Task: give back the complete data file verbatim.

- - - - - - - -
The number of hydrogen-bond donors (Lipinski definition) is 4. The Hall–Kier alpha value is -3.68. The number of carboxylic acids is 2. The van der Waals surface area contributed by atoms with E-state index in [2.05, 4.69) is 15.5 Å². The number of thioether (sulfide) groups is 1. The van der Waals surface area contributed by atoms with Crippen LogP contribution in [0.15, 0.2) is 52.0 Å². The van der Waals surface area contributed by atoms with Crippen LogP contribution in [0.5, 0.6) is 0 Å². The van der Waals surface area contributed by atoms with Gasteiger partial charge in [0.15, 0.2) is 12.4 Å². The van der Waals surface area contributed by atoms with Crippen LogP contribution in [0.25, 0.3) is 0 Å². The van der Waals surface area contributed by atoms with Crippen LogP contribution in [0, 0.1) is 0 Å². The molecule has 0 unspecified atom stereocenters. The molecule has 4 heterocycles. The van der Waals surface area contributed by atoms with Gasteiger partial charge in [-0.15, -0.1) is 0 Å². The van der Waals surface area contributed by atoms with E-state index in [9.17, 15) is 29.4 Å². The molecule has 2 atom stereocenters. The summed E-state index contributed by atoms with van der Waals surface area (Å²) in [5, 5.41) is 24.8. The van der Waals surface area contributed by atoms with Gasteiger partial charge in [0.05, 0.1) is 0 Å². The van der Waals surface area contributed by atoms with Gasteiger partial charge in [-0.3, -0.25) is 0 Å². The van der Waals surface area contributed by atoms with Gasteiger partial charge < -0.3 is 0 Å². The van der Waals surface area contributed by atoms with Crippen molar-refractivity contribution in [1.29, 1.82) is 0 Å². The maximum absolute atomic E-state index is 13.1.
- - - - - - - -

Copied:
The number of hydrogen-bond donors (Lipinski definition) is 4. The Hall–Kier alpha value is -3.68. The number of carboxylic acids is 2. The van der Waals surface area contributed by atoms with E-state index in [2.05, 4.69) is 15.5 Å². The number of thioether (sulfide) groups is 1. The van der Waals surface area contributed by atoms with Crippen LogP contribution in [0.15, 0.2) is 52.0 Å². The van der Waals surface area contributed by atoms with Crippen LogP contribution in [0.5, 0.6) is 0 Å². The van der Waals surface area contributed by atoms with Gasteiger partial charge in [0.15, 0.2) is 12.4 Å². The van der Waals surface area contributed by atoms with Crippen LogP contribution in [0.25, 0.3) is 0 Å². The van der Waals surface area contributed by atoms with Crippen LogP contribution in [0, 0.1) is 0 Å². The molecule has 0 unspecified atom stereocenters. The molecule has 4 heterocycles. The van der Waals surface area contributed by atoms with Gasteiger partial charge in [-0.15, -0.1) is 0 Å². The van der Waals surface area contributed by atoms with E-state index in [9.17, 15) is 29.4 Å². The molecule has 2 atom stereocenters. The summed E-state index contributed by atoms with van der Waals surface area (Å²) in [5, 5.41) is 24.8. The van der Waals surface area contributed by atoms with Gasteiger partial charge in [0.05, 0.1) is 0 Å². The van der Waals surface area contributed by atoms with Gasteiger partial charge in [-0.3, -0.25) is 0 Å². The van der Waals surface area contributed by atoms with Gasteiger partial charge < -0.3 is 0 Å². The van der Waals surface area contributed by atoms with Crippen molar-refractivity contribution in [1.29, 1.82) is 0 Å². The maximum absolute atomic E-state index is 13.1.